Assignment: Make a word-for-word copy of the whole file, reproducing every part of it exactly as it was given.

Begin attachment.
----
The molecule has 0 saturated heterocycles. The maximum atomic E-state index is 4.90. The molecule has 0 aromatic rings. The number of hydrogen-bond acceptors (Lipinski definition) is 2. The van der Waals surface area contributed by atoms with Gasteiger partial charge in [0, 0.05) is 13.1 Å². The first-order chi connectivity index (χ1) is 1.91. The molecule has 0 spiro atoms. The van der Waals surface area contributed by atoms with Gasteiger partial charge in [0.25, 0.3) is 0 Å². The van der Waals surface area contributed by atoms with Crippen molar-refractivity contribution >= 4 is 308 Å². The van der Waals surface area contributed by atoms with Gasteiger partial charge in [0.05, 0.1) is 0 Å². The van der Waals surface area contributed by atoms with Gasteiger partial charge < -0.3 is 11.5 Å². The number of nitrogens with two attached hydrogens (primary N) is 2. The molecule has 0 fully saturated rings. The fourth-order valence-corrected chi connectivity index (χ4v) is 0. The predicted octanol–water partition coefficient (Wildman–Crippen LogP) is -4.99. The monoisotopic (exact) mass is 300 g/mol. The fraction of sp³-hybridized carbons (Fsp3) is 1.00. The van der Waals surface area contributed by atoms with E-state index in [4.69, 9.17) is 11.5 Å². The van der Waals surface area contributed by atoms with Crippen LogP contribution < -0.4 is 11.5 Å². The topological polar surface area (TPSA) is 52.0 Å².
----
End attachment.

The molecule has 0 saturated heterocycles. The maximum atomic E-state index is 4.90. The molecule has 0 aromatic rings. The number of hydrogen-bond acceptors (Lipinski definition) is 2. The van der Waals surface area contributed by atoms with Gasteiger partial charge in [0, 0.05) is 13.1 Å². The first-order chi connectivity index (χ1) is 1.91. The molecule has 0 spiro atoms. The van der Waals surface area contributed by atoms with Gasteiger partial charge in [0.25, 0.3) is 0 Å². The van der Waals surface area contributed by atoms with Crippen molar-refractivity contribution >= 4 is 308 Å². The van der Waals surface area contributed by atoms with Gasteiger partial charge in [0.05, 0.1) is 0 Å². The van der Waals surface area contributed by atoms with Gasteiger partial charge < -0.3 is 11.5 Å². The number of nitrogens with two attached hydrogens (primary N) is 2. The molecule has 0 fully saturated rings. The fourth-order valence-corrected chi connectivity index (χ4v) is 0. The predicted octanol–water partition coefficient (Wildman–Crippen LogP) is -4.99. The monoisotopic (exact) mass is 300 g/mol. The fraction of sp³-hybridized carbons (Fsp3) is 1.00. The van der Waals surface area contributed by atoms with E-state index in [4.69, 9.17) is 11.5 Å². The van der Waals surface area contributed by atoms with Crippen LogP contribution < -0.4 is 11.5 Å². The topological polar surface area (TPSA) is 52.0 Å².